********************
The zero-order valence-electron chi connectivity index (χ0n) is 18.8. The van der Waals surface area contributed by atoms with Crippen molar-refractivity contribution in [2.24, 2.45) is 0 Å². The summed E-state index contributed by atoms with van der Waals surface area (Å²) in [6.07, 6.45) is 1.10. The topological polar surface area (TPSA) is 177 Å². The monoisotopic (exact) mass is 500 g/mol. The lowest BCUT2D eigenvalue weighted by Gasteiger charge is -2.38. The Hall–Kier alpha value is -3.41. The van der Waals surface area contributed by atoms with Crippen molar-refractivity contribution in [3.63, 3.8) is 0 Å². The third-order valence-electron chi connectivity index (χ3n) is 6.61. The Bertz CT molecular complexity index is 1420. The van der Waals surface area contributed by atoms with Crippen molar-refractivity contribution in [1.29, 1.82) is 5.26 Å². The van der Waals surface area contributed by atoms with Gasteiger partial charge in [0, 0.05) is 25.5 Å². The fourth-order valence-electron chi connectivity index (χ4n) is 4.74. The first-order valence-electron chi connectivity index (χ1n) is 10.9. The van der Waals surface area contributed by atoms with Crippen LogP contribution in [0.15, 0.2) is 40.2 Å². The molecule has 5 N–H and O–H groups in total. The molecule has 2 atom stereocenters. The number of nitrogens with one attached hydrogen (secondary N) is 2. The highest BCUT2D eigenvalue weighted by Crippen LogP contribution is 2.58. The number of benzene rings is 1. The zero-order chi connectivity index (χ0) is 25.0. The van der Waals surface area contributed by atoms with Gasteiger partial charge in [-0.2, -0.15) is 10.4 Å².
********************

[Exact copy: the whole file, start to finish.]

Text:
The zero-order valence-electron chi connectivity index (χ0n) is 18.8. The van der Waals surface area contributed by atoms with Crippen molar-refractivity contribution in [2.24, 2.45) is 0 Å². The summed E-state index contributed by atoms with van der Waals surface area (Å²) in [6.07, 6.45) is 1.10. The topological polar surface area (TPSA) is 177 Å². The monoisotopic (exact) mass is 500 g/mol. The lowest BCUT2D eigenvalue weighted by Gasteiger charge is -2.38. The Hall–Kier alpha value is -3.41. The van der Waals surface area contributed by atoms with Crippen molar-refractivity contribution in [3.63, 3.8) is 0 Å². The third-order valence-electron chi connectivity index (χ3n) is 6.61. The Bertz CT molecular complexity index is 1420. The van der Waals surface area contributed by atoms with Crippen molar-refractivity contribution in [1.29, 1.82) is 5.26 Å². The van der Waals surface area contributed by atoms with Gasteiger partial charge in [0, 0.05) is 25.5 Å². The fourth-order valence-electron chi connectivity index (χ4n) is 4.74. The first-order valence-electron chi connectivity index (χ1n) is 10.9. The van der Waals surface area contributed by atoms with Crippen LogP contribution in [0.15, 0.2) is 40.2 Å². The molecule has 5 N–H and O–H groups in total. The molecule has 2 atom stereocenters. The number of nitrogens with one attached hydrogen (secondary N) is 2. The highest BCUT2D eigenvalue weighted by Crippen LogP contribution is 2.58. The number of benzene rings is 1. The zero-order chi connectivity index (χ0) is 25.0. The van der Waals surface area contributed by atoms with Gasteiger partial charge in [-0.2, -0.15) is 10.4 Å².